If you have participated in contact sports, you know there is a risk of injury involved in the game. The harder you play, the more likely it is you could be hurt, but if you really enjoy the
game, you go for it.

"Horses are competitive by nature. If you watch them in nature, there are two things they
innately do…run and ‘fight’ (or play)," states Dr. Mark Martinelli, a veterinarian at the
University of Illinois College of Veterinary Medicine in Urbana, "Running is in a horse’s
nature."

Equine athletes, like their human counterparts, are also susceptible to injury. When a horse
breaks down it is a career-ending, and often life-ending, injury sustained while the horse is
competing or performing. The breakdown may not be severe enough to cause euthanasia,
but it usually ends the horse’s racing career.

Most breakdown problems occur in the lower portion of the leg, the area comparable to
the human foot. Muscles have been replaced by tendons and ligaments in the horse leg. The
horse’s weight and the speed of racing add to the likelihood of fracturing bone or tearing
ligaments or tendons. When this area of the body is injured it takes longer to heal because
there is less blood supplied to tendons and ligaments than there is to muscle.

"A few years ago, when a horse broke its leg, it meant the animal had to be destroyed," Dr.
Martinelli notes. That is not necessarily the case anymore. Recent advances in life-saving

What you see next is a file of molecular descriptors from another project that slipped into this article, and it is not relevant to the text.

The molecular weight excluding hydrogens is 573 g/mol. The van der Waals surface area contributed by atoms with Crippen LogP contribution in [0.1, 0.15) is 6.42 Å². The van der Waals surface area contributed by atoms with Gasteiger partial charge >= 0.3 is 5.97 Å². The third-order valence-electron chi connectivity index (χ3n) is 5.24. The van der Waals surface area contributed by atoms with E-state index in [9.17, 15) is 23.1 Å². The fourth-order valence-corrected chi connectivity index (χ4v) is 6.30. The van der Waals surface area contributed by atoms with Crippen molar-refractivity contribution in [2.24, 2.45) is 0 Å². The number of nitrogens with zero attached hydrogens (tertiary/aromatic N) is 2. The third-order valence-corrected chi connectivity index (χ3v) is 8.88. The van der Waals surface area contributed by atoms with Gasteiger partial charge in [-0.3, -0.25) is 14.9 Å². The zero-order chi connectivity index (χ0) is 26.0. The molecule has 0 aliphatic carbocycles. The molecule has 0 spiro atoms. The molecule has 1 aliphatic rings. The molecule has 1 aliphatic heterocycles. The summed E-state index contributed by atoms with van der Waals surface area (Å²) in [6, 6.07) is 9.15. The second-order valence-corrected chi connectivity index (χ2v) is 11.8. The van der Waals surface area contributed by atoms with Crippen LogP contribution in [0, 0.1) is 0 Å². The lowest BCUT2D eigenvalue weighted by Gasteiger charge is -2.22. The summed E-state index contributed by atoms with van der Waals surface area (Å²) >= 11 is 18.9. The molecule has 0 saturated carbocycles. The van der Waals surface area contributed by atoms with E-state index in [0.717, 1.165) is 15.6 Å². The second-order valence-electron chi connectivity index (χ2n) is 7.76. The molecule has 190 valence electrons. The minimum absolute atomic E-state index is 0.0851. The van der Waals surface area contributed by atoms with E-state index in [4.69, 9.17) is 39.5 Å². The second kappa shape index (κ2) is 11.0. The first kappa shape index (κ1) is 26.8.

surgeries have allowed casts, plates or screws to be used to repair the damage to the limb.
In some cases, the horse can be converted from a racing animal to a breeding animal, a low
grade performance (riding) horse, or a pasture-sound pet.

Whether today’s owners obtain their racing prospects by breeding or from yearling sales,
more care and attention are being given to the animal’s conformation. Owners and their
veterinarians are looking more closely at the horse’s joints to see if there is a problem or a
potential for one and what can be done to prevent it from ever happening.

Joints and legs are scrutinized because that is where the trouble is most likely to occur. "The
leg has evolved for speed in a horse," states Dr. Martinelli. "The muscle of the horse has
shifted up to the top portion of the leg to allow for speed."

Veterinarians use varied approaches for treatment and therapy of lower leg injuries. Drugs,
rest, swimming, passive resistance exercises and light workouts have been used to help
bring the horse back to racing potential.

If you have any questions about breakdowns or their therapies contact your veterinarian.

Contributed By: Linda March (Information Specialist)
University of Illinois / College of Veterinary Medicine

Original Article: http://www.cvm.uiuc.edu/petcolumns/showarticle.cfm?id=258